The Farman F.60 Goliath was a French airliner and bomber, which after 1918 was converted into a transport aircraft with a capacity of 12 passengers.
Over 60 Farman F.60 Goliath aircraft were produced over a period of 10 years.
Despite its wooed and fabric construction, at a time when the Germans were already using metal, it carried passengers in relative comfort until 1930.
The third aircraft built, the F.60 in the museum, was for a time operated on the Paris-London route.
Farman F60 Goliath
In September 1930, the aviators Costes and Bellonte were the first to fly from Paris to New York from East to West with the Breguet 19 Point d'Interrogation.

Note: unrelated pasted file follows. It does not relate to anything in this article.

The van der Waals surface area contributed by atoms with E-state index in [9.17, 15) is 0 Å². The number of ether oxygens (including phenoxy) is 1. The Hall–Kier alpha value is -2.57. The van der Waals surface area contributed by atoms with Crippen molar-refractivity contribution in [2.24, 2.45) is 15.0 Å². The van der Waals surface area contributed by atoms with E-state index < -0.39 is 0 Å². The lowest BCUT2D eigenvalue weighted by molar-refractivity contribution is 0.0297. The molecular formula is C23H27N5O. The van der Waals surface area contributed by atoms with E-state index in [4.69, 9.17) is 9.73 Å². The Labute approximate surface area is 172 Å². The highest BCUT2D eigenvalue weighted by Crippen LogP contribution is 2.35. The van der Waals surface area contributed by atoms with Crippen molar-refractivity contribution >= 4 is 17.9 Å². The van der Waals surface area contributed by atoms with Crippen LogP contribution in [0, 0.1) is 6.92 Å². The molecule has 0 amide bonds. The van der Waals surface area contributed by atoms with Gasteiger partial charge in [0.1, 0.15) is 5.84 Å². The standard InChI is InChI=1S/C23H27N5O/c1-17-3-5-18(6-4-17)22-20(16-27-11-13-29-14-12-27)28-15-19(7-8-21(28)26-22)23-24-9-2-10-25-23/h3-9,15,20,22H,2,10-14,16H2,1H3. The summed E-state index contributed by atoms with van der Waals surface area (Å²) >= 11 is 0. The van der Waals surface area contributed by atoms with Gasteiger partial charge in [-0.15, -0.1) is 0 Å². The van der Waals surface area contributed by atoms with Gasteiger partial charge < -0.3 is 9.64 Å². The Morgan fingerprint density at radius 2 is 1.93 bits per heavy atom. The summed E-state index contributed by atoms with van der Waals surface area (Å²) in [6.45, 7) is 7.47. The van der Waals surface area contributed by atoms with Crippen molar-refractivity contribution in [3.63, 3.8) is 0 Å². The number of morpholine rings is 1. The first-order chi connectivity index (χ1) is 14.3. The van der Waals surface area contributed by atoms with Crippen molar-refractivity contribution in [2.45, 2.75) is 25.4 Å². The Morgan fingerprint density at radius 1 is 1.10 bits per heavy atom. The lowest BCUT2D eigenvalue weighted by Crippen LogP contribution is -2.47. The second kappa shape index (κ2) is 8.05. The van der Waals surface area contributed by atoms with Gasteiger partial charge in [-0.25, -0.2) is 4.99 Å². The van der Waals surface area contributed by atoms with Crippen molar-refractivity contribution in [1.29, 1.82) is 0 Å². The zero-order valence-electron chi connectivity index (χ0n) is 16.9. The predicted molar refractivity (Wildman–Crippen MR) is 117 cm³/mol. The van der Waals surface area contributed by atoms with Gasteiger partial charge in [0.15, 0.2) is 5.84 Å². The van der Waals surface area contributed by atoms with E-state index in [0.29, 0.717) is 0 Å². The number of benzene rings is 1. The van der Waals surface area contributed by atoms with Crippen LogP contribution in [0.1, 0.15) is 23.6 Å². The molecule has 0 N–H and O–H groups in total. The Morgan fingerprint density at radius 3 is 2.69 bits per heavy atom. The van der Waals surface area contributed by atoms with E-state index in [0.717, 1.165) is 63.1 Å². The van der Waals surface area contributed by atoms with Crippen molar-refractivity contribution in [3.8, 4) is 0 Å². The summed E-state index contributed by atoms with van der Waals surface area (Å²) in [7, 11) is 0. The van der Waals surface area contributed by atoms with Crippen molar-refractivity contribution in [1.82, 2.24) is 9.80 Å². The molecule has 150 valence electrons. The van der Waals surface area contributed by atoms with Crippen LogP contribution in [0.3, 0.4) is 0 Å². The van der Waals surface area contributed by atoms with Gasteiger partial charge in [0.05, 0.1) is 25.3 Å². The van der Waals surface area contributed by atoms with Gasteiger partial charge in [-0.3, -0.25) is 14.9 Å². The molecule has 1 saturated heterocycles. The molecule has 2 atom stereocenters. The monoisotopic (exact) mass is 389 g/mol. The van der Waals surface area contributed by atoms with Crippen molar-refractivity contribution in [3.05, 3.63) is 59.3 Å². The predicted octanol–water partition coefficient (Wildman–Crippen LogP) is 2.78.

The first flight from Europe to North America was in 1928 with a Junkers W33.
That plane is on display in Bremen (trip report
de Havilland Dragon
Hall 9 has rotary-wing aircraft, helicopters and gyroplanes on display.
The Second World War and later, the Vietnam war, boosted the development of rotary-wing aircraft.
At the moment we visited the Exhibit Hall 1939-1945, the display included a Dewoitine D520, a Douglas C-47A Skytrain, a Supermarine Spitfire, a Focke-Wulf Fw 190 A8, a North American P-51D Mustang and a Republic P-47D Thunderbolt.
The Dewoitine D520 was a French fighter aircraft that entered service in early 1940, shortly after the beginning of the Second World War.
The Focke-Wulf 190 entered service in 1941 and flew throughout World War 2 on all fronts.
It was the only German single-seat fighter powered by a radial engine and the only fighter of the war with electrically operated landing gear and flaps.